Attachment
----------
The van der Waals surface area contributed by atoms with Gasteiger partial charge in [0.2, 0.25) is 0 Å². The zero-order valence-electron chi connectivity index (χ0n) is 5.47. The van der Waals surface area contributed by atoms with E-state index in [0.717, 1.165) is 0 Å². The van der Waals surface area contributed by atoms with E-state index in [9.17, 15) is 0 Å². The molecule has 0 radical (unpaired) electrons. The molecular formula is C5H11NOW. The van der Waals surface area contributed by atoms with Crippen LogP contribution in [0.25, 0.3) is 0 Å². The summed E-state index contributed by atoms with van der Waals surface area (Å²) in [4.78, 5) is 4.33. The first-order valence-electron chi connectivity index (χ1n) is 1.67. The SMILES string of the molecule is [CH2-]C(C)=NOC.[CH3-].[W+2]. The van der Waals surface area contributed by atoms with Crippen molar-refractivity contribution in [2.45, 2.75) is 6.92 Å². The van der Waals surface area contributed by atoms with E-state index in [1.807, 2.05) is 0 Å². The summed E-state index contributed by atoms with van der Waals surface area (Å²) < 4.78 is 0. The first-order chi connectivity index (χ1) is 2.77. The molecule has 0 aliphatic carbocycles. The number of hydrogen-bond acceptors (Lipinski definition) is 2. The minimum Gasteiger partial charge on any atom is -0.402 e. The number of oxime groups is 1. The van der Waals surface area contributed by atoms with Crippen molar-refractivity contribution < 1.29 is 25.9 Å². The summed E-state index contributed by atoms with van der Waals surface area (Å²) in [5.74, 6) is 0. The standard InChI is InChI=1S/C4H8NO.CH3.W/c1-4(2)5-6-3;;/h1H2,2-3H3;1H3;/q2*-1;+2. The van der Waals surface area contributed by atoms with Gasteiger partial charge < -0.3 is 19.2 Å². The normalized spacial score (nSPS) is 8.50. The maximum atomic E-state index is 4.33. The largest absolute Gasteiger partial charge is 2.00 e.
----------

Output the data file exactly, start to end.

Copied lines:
The van der Waals surface area contributed by atoms with Gasteiger partial charge in [0.2, 0.25) is 0 Å². The zero-order valence-electron chi connectivity index (χ0n) is 5.47. The van der Waals surface area contributed by atoms with E-state index in [0.717, 1.165) is 0 Å². The van der Waals surface area contributed by atoms with E-state index in [9.17, 15) is 0 Å². The molecule has 0 radical (unpaired) electrons. The molecular formula is C5H11NOW. The van der Waals surface area contributed by atoms with Crippen LogP contribution in [0.25, 0.3) is 0 Å². The summed E-state index contributed by atoms with van der Waals surface area (Å²) in [4.78, 5) is 4.33. The first-order valence-electron chi connectivity index (χ1n) is 1.67. The SMILES string of the molecule is [CH2-]C(C)=NOC.[CH3-].[W+2]. The van der Waals surface area contributed by atoms with Crippen molar-refractivity contribution in [2.45, 2.75) is 6.92 Å². The van der Waals surface area contributed by atoms with E-state index in [1.807, 2.05) is 0 Å². The summed E-state index contributed by atoms with van der Waals surface area (Å²) < 4.78 is 0. The first-order chi connectivity index (χ1) is 2.77. The molecule has 0 aliphatic carbocycles. The number of hydrogen-bond acceptors (Lipinski definition) is 2. The minimum Gasteiger partial charge on any atom is -0.402 e. The number of oxime groups is 1. The van der Waals surface area contributed by atoms with Crippen molar-refractivity contribution < 1.29 is 25.9 Å². The summed E-state index contributed by atoms with van der Waals surface area (Å²) in [5.74, 6) is 0. The standard InChI is InChI=1S/C4H8NO.CH3.W/c1-4(2)5-6-3;;/h1H2,2-3H3;1H3;/q2*-1;+2. The van der Waals surface area contributed by atoms with Gasteiger partial charge < -0.3 is 19.2 Å². The normalized spacial score (nSPS) is 8.50. The maximum atomic E-state index is 4.33. The largest absolute Gasteiger partial charge is 2.00 e.